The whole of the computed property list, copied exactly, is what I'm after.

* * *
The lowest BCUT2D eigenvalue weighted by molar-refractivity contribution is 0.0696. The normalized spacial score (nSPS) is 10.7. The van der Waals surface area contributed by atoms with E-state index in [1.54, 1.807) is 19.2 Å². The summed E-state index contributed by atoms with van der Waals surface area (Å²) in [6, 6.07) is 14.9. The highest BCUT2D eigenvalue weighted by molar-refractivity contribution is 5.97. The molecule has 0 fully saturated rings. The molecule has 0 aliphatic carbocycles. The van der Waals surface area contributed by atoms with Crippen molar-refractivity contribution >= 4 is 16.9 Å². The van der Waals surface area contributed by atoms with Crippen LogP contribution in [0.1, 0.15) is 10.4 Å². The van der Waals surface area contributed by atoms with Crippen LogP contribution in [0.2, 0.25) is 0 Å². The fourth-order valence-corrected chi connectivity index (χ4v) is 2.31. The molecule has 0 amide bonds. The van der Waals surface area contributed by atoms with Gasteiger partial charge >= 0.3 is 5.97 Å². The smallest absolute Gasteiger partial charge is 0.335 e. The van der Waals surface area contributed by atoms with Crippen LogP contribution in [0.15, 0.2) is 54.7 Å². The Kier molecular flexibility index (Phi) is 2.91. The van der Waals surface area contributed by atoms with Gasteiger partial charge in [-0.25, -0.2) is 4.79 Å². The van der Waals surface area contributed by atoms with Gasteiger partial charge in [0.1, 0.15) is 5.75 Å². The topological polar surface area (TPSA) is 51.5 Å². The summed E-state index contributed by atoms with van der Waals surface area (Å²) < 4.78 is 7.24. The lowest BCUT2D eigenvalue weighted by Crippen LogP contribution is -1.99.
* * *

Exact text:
The lowest BCUT2D eigenvalue weighted by molar-refractivity contribution is 0.0696. The normalized spacial score (nSPS) is 10.7. The van der Waals surface area contributed by atoms with E-state index in [1.54, 1.807) is 19.2 Å². The summed E-state index contributed by atoms with van der Waals surface area (Å²) in [6, 6.07) is 14.9. The highest BCUT2D eigenvalue weighted by molar-refractivity contribution is 5.97. The molecule has 0 fully saturated rings. The molecule has 0 aliphatic carbocycles. The van der Waals surface area contributed by atoms with Crippen molar-refractivity contribution >= 4 is 16.9 Å². The van der Waals surface area contributed by atoms with Crippen LogP contribution in [0.1, 0.15) is 10.4 Å². The van der Waals surface area contributed by atoms with Crippen LogP contribution in [0.2, 0.25) is 0 Å². The fourth-order valence-corrected chi connectivity index (χ4v) is 2.31. The molecule has 0 amide bonds. The van der Waals surface area contributed by atoms with Gasteiger partial charge >= 0.3 is 5.97 Å². The smallest absolute Gasteiger partial charge is 0.335 e. The van der Waals surface area contributed by atoms with Crippen LogP contribution in [0.15, 0.2) is 54.7 Å². The Kier molecular flexibility index (Phi) is 2.91. The van der Waals surface area contributed by atoms with Gasteiger partial charge in [-0.25, -0.2) is 4.79 Å². The van der Waals surface area contributed by atoms with Gasteiger partial charge in [0.1, 0.15) is 5.75 Å². The topological polar surface area (TPSA) is 51.5 Å². The summed E-state index contributed by atoms with van der Waals surface area (Å²) < 4.78 is 7.24. The lowest BCUT2D eigenvalue weighted by Crippen LogP contribution is -1.99.